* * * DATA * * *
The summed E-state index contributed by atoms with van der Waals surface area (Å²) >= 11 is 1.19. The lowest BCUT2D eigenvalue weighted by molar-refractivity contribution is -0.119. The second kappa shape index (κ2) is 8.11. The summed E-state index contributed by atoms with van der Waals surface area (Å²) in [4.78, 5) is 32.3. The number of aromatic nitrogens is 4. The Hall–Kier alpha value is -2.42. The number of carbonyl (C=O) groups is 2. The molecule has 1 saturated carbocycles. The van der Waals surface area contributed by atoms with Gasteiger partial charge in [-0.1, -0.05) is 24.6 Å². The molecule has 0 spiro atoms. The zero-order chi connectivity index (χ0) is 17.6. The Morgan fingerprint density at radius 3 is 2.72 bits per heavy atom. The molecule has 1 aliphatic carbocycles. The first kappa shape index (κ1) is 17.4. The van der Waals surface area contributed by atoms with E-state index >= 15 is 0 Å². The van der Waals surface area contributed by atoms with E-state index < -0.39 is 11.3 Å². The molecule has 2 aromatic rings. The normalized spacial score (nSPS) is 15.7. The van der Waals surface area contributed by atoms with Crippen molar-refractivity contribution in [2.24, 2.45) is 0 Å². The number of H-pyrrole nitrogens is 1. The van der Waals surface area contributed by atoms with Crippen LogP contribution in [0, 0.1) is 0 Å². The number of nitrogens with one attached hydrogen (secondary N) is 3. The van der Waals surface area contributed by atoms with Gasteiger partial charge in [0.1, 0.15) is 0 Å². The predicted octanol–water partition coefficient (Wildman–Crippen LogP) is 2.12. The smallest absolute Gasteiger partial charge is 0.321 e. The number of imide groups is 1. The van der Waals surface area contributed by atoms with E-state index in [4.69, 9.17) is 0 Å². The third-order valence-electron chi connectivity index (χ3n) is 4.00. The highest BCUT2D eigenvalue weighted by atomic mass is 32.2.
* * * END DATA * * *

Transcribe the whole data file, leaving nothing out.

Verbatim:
The summed E-state index contributed by atoms with van der Waals surface area (Å²) >= 11 is 1.19. The lowest BCUT2D eigenvalue weighted by molar-refractivity contribution is -0.119. The second kappa shape index (κ2) is 8.11. The summed E-state index contributed by atoms with van der Waals surface area (Å²) in [4.78, 5) is 32.3. The number of aromatic nitrogens is 4. The Hall–Kier alpha value is -2.42. The number of carbonyl (C=O) groups is 2. The molecule has 1 saturated carbocycles. The van der Waals surface area contributed by atoms with Gasteiger partial charge in [-0.1, -0.05) is 24.6 Å². The molecule has 0 spiro atoms. The zero-order chi connectivity index (χ0) is 17.6. The Morgan fingerprint density at radius 3 is 2.72 bits per heavy atom. The molecule has 1 aliphatic carbocycles. The first kappa shape index (κ1) is 17.4. The van der Waals surface area contributed by atoms with E-state index >= 15 is 0 Å². The van der Waals surface area contributed by atoms with E-state index < -0.39 is 11.3 Å². The molecule has 2 aromatic rings. The normalized spacial score (nSPS) is 15.7. The van der Waals surface area contributed by atoms with Crippen molar-refractivity contribution in [2.24, 2.45) is 0 Å². The number of H-pyrrole nitrogens is 1. The van der Waals surface area contributed by atoms with Crippen LogP contribution in [0, 0.1) is 0 Å². The number of nitrogens with one attached hydrogen (secondary N) is 3. The van der Waals surface area contributed by atoms with Gasteiger partial charge in [0.1, 0.15) is 0 Å². The predicted octanol–water partition coefficient (Wildman–Crippen LogP) is 2.12. The smallest absolute Gasteiger partial charge is 0.321 e. The number of imide groups is 1. The van der Waals surface area contributed by atoms with E-state index in [4.69, 9.17) is 0 Å². The third-order valence-electron chi connectivity index (χ3n) is 4.00. The highest BCUT2D eigenvalue weighted by atomic mass is 32.2.